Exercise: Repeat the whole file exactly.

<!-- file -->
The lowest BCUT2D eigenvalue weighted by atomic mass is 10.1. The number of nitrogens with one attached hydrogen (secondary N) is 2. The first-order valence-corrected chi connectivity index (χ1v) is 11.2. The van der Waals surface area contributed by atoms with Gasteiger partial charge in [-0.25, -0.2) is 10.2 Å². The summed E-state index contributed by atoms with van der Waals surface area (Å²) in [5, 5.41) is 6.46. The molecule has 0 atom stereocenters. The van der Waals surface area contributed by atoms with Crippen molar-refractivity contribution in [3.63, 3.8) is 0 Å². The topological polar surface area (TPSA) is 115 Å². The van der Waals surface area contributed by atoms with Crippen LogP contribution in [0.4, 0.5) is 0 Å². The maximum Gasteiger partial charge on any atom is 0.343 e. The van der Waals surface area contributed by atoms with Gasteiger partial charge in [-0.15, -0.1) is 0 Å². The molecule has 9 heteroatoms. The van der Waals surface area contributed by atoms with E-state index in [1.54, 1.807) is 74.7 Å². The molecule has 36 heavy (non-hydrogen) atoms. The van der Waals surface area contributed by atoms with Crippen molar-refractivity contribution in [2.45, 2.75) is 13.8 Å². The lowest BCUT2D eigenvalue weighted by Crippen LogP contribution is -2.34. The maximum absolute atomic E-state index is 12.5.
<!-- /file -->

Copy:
The lowest BCUT2D eigenvalue weighted by atomic mass is 10.1. The number of nitrogens with one attached hydrogen (secondary N) is 2. The first-order valence-corrected chi connectivity index (χ1v) is 11.2. The van der Waals surface area contributed by atoms with Gasteiger partial charge in [-0.25, -0.2) is 10.2 Å². The summed E-state index contributed by atoms with van der Waals surface area (Å²) in [5, 5.41) is 6.46. The molecule has 0 atom stereocenters. The van der Waals surface area contributed by atoms with Crippen molar-refractivity contribution in [3.63, 3.8) is 0 Å². The topological polar surface area (TPSA) is 115 Å². The van der Waals surface area contributed by atoms with Crippen LogP contribution in [0.4, 0.5) is 0 Å². The maximum Gasteiger partial charge on any atom is 0.343 e. The van der Waals surface area contributed by atoms with Gasteiger partial charge in [-0.15, -0.1) is 0 Å². The molecule has 9 heteroatoms. The van der Waals surface area contributed by atoms with E-state index in [1.54, 1.807) is 74.7 Å². The molecule has 36 heavy (non-hydrogen) atoms. The van der Waals surface area contributed by atoms with Crippen molar-refractivity contribution in [2.45, 2.75) is 13.8 Å². The lowest BCUT2D eigenvalue weighted by Crippen LogP contribution is -2.34. The maximum absolute atomic E-state index is 12.5.